Kelly Flenniken the Area Manager for Xcel Energy, Colorado, answers our questions about the Colorado Energy Plan.
What is the Colorado Energy Plan?
The Colorado Energy Plan is Xcel Energy’s roadmap to develop a cleaner energy mix and reduce carbon emissions. The Colorado Public Utilities Commission approved the plan in August 2018.
The plan will invest $2.5 billion in eight counties, to add more than 1,100 megawatts of wind generation, more than 700 MW of large-scale solar, and 275 MW of battery storage. The Plan will also retire two coal-fired generation units in Pueblo, and acquire 375 MW of existing natural gas generation, to support reliability.
Best of all, we plan to do this while keeping customers’ bills low: we estimate that customers will save more than $200 million as a result of this plan.
How does the Colorado Energy Plan help reduce emissions?
Under the Colorado Energy Plan, by 2026, we will achieve nearly 55 percent renewable energy on our power grid. We will reduce carbon emissions in Colorado by about 60 percent from 2005 levels, and cut NO2 and Sox emissions by 90 percent.
Our carbon story is among the best in the country. It’s important to note that Xcel Energy is developing renewable energy for all our customers, not just the ones who are motivated by sustainability. We are already delivering more than 28 percent renewable energy to every customer in Colorado.
What are the resources Xcel Energy provides to support communities’ renewable and emission targets?
The Partners in Energy program puts Xcel Energy’s expertise in energy efficiency and resource planning to work with communities across Colorado. These two-year collaborations, offered free to any community in our service area, include forming a team of stakeholders, developing a six-month assessment and Energy Action Plan, and 18 months of implementation.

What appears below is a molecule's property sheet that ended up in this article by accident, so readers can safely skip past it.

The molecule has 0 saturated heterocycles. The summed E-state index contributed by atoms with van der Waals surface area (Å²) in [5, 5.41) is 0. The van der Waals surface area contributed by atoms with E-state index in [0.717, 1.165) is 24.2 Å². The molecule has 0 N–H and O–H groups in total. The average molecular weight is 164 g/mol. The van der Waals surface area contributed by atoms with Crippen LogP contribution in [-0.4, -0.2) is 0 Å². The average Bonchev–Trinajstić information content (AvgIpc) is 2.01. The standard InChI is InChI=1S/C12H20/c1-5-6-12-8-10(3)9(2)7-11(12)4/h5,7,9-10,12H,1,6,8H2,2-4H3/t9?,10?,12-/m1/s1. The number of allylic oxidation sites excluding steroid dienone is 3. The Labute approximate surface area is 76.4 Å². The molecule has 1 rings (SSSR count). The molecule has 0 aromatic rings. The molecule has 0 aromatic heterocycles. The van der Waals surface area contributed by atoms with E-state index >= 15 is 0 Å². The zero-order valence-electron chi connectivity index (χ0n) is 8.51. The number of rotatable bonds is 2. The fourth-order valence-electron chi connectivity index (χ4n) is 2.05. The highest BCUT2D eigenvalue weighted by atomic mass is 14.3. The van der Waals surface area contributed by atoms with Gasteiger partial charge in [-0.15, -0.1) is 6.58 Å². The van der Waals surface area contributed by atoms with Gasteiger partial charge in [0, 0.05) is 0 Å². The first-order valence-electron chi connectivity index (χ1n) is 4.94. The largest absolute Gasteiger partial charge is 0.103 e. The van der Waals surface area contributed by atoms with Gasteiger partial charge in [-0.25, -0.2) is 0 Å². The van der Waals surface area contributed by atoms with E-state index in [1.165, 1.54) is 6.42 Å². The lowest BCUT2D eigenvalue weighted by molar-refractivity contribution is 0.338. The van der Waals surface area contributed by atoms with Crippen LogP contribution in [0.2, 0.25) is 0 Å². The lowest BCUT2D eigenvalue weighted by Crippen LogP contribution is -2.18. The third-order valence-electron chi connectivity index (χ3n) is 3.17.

For example, Garfield County’s partnership includes six communities, public entities, clean energy advocates, bankers and contractors. Also participating were three other energy companies that serve the area: Black Hills Energy, Holy Cross Energy and Glenwood Springs Electric. Together they built a one-stop solution that offers energy assessments, rebate info and financing for any home or business in Garfield County.
Are there other programs that are relevant to municipalities taking action on climate change?
This year Xcel Energy launched a new program, Energy Future Collaborations, a flexible framework to advance communities’ energy needs and goals. The collaborations acknowledge that it is better for the company and communities to work together on the many areas upon which we agree, rather than being limited by things on which we disagree. Encouraging the CPUC to approve the Colorado Energy Plan is just one example.
After a nonbinding Memorandum of Understanding is executed, the parties develop a work plan that can include existing programs, new solutions, or potential public-private partnerships. So far eight communities have signed MOUs, starting with Breckenridge in January.
With Energy Future Collaborations, Xcel Energy can nurture relationships with community leaders and stakeholders, while they gain a better understanding of our business and regulatory environment. We hope to create transformative solutions while building a supportive statewide network of problem-solvers.